Keep your integrity about your eating practices, to be sure. Animal husbandry today is quite cruel in that it is so massive. France is one of the few countries today that still has some small farms. Visit the ones in your region and support good clean farming practices.

Food is about vitality and prana. The fresher the food, the more life force it contains. Listen to your body, find the balance it seeks, and most of all, be joyful in your relationship to food.”

If you want to know more about Elizabeth you can connect to her website www.yogahousestudio.com and her food blog http://www.foodintheworld.com.

This one talks about her experience in Paris.

@ Maureen, a bacon sandwich has been the downfall of more than vegetarian/vegan!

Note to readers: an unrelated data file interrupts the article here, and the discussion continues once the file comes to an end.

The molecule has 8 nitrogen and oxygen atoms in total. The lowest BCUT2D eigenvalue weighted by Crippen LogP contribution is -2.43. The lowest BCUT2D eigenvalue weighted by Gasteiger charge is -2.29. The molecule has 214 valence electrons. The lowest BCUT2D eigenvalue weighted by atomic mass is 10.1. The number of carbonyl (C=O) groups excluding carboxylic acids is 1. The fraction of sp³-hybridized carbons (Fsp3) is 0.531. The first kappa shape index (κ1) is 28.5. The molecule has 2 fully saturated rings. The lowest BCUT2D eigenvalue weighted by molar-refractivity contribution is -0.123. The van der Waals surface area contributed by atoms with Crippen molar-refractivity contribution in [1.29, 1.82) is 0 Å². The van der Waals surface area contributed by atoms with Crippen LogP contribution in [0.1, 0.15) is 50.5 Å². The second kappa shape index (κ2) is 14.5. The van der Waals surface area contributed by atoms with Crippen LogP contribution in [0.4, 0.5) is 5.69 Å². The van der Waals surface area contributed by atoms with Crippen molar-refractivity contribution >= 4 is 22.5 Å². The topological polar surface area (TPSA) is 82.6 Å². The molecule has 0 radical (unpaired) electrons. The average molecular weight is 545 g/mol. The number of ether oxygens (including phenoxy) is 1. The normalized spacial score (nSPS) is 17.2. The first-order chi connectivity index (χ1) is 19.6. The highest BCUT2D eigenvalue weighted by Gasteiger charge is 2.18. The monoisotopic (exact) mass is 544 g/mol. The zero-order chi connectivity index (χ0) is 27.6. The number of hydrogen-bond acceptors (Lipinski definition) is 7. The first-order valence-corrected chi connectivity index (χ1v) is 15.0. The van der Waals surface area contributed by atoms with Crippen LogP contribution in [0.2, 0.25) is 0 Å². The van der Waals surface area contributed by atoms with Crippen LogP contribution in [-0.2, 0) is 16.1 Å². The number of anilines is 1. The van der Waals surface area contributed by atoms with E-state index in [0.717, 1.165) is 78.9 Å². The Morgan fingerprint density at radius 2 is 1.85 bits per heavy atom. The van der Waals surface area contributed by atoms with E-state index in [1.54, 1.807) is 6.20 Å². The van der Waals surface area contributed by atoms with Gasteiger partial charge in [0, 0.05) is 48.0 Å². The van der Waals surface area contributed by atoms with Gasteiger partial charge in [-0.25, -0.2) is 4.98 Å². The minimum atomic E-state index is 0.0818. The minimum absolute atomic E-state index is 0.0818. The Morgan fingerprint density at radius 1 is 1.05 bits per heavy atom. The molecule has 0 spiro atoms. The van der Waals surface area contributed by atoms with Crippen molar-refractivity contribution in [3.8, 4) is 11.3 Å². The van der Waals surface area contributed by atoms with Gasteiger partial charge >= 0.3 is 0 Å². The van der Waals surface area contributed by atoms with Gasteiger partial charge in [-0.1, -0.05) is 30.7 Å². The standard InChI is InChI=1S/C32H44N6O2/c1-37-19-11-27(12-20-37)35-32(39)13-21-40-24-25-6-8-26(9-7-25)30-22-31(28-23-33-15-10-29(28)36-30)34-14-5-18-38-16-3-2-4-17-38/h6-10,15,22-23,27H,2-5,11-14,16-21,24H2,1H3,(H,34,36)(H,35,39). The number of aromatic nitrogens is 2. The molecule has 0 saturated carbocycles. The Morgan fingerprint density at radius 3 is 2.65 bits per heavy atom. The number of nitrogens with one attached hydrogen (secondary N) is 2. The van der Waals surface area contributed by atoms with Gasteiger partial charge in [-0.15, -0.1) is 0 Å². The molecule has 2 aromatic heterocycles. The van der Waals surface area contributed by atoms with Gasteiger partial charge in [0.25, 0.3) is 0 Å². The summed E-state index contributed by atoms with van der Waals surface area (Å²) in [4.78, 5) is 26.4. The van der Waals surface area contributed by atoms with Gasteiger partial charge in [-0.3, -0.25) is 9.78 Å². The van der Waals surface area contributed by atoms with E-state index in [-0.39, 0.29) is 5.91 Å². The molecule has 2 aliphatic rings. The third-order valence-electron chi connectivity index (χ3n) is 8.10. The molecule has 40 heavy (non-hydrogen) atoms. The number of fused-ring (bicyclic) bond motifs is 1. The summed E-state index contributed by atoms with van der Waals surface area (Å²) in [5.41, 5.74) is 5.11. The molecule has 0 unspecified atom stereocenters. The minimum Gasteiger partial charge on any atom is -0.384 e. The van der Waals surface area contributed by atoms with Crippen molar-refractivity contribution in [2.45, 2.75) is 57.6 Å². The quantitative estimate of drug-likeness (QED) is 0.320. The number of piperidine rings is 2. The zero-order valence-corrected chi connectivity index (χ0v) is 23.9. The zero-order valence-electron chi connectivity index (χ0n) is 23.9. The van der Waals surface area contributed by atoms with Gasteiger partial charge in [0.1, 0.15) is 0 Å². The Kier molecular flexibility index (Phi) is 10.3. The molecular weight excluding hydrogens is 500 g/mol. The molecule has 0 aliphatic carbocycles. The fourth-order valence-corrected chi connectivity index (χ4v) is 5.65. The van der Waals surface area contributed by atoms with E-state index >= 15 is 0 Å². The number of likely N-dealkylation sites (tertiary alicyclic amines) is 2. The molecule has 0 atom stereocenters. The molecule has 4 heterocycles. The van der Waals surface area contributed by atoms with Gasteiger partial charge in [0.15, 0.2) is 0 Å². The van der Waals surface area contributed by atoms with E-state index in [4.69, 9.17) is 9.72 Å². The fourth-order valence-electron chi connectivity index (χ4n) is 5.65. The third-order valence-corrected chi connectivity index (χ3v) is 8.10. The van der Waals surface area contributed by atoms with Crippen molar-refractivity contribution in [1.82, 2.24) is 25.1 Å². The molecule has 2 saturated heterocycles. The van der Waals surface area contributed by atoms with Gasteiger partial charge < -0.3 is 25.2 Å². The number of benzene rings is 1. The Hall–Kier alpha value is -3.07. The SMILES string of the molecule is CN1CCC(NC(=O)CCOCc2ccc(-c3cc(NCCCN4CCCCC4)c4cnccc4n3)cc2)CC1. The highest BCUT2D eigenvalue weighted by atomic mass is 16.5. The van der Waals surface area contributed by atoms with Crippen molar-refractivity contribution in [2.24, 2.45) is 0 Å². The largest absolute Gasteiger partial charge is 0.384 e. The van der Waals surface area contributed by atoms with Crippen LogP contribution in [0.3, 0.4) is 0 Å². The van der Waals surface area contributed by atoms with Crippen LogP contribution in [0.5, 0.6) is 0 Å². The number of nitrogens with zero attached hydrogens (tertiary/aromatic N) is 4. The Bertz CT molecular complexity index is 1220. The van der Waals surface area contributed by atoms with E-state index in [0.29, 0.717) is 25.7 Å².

That is so well said Joe.

I suppose as a trained layer Elizabeth is well qualified to try to justify conflicting behaviour. We often see this happen and find that it depends on why the person chose to be vegan in the first place. If one is vegan for health reasons (heart problems like Bill Clinton for example), to lose weight or to please an audience it is easy to switch back to non-vegan for convenience or pallet pleasure. It appears that Elizabeth (if I can be familiar) is in one of those camps. I don't think she is vegan (part time or otherwise) for ethical reasons.

Ethical reasoning is the belief that it is morally wrong to hurt another being for convenience or pleasure. For example, let's put it like this; we would not harm a family pet for our pleasure or convenience so why not extend this to all other beings?

The argument about whether the person eats meat for survival is not covered here because it is a non-starter, not in the article and not a valid excuse in our society. Before anyone gets on my case, I am not judging those that do not share my opinion about what is food, but my own conclusion based on my own belief system.